In recent years, some students admitted to our program without funding have come to Stanford feeling certain that they will be able to secure a TAship or RAship. Despite admirable resourcefulness and great persistence, these unfunded students have not been successful at finding assistantship funding inside or outside of our department. These unhappy students have asked us to make this situation abundantly clear to potential students who do not receive funding. Their message to you is: Do not accept admission to the EnvEng program at Stanford without funding unless you are willing and able to borrow or afford the full costs of education.
We realize that many applicants will likely not be able to attend Stanford without financial assistance. The EnvEng faculty have had an ongoing debate about whether we should offer admission to such applicants. Some feel that it is frustrating for the applicant to be offered admission without financial aid (and that the applicant will wonder why we have ignored their clearly stated need for funding), so they favor just telling such applicants that they were not accepted into the MS program. Our current practice in the EnvEng program is to let these applicants know that we judged them as academically qualified for the program by admitting them, even if we aren't able to offer them funding.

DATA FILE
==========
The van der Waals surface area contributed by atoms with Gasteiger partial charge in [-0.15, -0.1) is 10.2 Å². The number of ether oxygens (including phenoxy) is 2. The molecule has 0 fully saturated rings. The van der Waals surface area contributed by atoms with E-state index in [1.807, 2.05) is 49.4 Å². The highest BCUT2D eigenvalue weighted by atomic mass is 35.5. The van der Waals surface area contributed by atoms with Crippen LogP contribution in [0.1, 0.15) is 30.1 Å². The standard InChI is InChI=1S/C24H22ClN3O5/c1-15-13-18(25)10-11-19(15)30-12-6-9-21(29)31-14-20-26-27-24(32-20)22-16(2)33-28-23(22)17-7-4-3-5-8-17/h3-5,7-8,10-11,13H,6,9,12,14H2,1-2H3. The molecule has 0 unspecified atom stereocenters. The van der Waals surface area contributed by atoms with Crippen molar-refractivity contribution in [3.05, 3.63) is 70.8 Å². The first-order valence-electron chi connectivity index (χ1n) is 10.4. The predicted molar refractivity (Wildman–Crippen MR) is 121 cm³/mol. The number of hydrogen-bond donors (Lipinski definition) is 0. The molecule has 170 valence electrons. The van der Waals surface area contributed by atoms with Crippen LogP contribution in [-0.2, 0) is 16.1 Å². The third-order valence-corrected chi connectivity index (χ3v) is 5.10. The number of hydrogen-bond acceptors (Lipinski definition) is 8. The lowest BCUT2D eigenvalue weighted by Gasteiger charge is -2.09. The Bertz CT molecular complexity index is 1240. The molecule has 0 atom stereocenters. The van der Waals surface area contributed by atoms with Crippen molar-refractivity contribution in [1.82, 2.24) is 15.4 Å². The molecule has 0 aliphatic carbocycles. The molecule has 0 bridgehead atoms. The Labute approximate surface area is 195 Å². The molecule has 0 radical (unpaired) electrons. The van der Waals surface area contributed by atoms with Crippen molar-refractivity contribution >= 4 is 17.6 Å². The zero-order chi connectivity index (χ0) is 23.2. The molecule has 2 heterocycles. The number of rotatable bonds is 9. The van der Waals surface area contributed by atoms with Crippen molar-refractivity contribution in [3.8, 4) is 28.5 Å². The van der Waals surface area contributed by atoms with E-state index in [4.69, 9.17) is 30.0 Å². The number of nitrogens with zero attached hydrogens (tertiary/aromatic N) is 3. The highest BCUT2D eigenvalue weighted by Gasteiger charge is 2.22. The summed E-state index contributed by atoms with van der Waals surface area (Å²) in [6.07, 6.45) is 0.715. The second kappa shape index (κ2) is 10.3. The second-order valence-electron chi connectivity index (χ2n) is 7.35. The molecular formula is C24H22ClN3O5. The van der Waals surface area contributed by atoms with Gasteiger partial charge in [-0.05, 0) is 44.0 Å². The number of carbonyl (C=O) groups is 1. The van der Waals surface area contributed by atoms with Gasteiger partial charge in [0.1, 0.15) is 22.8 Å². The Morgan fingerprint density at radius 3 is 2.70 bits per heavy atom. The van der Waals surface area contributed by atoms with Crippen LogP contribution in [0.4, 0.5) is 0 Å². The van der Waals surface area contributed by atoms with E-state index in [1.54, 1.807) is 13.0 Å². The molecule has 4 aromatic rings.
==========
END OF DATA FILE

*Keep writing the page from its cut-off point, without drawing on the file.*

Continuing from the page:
In recent years, the EnvEng program has been able to offer funding to most, but not all of those applicants who were notified that they would be considered for financial aid. The percentage funded fluctuates depending on how much funding is made available to our program from the university, the School of Engineering and our Department.
Stanford (as well as about 300 other U.S. universities) belongs to the Council of Graduate Schools (CGS). All CGS members have signed a resolution saying that any prospective graduate students receiving offers of financial aid (scholarships, fellowships, traineeships or assistantships) have until April 15th to respond. You should have been sent a copy of the CGS resolution with your written financial aid offer from the other school.
You can examine the CGS website for the text of the resolution, and to check whether this other university is a member. Stanford mails out financial aid offers toward the end of March, which should give you adequate time to make a careful, informed decision about which school to attend before the April 15 deadline.
For more information on financial aid, please go to our Financial Aid Information page.
Other Questions About the EnvEng Graduate Program at Stanford
Tuition rates change each year and can be found on the Registrar's website: https://registrar.stanford.edu/students/tuition-and-fees